Tuesday, July 24, 2012

A New Way of Thinking

Preparing for our Lap of Alabama has required somewhat of a shift in the mindset from previous trips I have made.  Apart from my hobby of antique cars, I have been involved with several international rallies and races.  I prepared cars to race 1800 miles from the southern border of Mexico to Laredo, Texas in the La Carrera Panamericana four different years.  On those trips I drove a truck and pulled a trailer carrying spare parts, tools, even a welder. We had to work on the cars every night and often at lunch stops and checkpoints.  We had  to  repair things on the car that broke, recalibrate rally computers and adjust jetting for different altitudes. On one occasion, the race car ended up against the side of a mountain, destroying the right front suspension and the rear end.  We worked almost 24 hours straight, but got the car back in contention.  Mexican roads can play havoc on a race car, support truck and trailer, and especially the crew.  One year I continued for six days in severe pain, only finding when I returned to the States that I had ruptured a disc in my neck.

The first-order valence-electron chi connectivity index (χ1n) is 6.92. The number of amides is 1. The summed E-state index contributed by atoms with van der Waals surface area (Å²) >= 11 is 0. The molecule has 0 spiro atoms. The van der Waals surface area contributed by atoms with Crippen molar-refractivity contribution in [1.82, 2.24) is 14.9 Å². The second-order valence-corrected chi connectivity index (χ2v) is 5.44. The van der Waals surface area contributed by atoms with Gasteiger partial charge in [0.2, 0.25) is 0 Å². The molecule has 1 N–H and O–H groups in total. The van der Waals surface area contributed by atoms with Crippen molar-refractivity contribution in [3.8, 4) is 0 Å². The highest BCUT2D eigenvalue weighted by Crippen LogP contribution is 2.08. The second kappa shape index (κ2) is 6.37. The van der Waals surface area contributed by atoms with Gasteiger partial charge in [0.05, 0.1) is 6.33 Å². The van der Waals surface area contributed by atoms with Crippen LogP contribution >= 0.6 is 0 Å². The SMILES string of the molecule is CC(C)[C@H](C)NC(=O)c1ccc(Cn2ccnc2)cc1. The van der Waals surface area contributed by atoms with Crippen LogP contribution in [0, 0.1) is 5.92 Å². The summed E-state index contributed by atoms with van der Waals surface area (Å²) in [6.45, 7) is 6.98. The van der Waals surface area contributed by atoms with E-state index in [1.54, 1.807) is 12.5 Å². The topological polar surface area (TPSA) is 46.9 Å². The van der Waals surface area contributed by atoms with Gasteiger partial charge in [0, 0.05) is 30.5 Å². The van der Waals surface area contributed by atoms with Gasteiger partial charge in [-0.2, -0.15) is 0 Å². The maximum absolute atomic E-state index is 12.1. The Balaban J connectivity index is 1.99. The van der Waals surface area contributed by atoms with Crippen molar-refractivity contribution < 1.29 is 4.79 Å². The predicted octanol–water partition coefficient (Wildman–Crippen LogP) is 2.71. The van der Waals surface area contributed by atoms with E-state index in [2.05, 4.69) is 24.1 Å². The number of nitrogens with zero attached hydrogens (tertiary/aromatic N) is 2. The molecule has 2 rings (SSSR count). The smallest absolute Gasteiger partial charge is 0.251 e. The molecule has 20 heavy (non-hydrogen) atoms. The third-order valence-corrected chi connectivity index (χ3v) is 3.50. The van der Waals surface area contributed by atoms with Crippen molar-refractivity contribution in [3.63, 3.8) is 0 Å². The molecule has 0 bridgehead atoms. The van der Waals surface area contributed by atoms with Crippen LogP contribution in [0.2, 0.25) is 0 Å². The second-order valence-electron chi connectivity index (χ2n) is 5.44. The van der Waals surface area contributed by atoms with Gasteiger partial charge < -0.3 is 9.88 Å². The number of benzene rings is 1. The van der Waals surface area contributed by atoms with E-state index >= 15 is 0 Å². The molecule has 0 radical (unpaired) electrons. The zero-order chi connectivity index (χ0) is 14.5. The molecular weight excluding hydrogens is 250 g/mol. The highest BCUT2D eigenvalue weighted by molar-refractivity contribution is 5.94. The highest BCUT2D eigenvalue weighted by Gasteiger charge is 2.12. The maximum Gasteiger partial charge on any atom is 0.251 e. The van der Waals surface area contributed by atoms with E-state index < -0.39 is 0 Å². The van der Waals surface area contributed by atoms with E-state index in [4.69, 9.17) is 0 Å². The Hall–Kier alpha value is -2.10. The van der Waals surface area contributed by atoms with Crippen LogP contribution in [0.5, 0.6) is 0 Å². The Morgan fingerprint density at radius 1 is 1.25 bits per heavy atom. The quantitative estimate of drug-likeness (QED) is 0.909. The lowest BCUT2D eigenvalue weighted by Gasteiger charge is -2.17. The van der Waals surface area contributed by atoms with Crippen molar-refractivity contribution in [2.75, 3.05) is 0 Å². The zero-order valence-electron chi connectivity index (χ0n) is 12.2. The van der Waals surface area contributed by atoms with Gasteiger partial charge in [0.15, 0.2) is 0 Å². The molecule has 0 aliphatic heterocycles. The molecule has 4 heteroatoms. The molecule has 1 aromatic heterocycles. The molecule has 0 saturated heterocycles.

P2P 010In 1997 I helped prepare two 1950 Fords and navigated one of them from Peking, China to Paris, France.  On that trip we had no support truck.  All of our spares and tools (and support crew, for that matter) had to be onboard. These two Fords weren't as much race cars as the Mercury and Corvette we had in Mexico, but they required their fair share of repairs and maintenance.  Lessons learned in Mexico had stood us well in the Peking to Paris, and the cars were built really strong, with redundant systems wherever possible.  We had spare parts stashed everywhere in the cars, and used many of them.  NAPA and Auto Zone were a long way away. 

All of these were race cars, with the difference that they didn’t pass their pits every few minutes. I can also claim to be one of the last of an old breed of “riding mechanics”.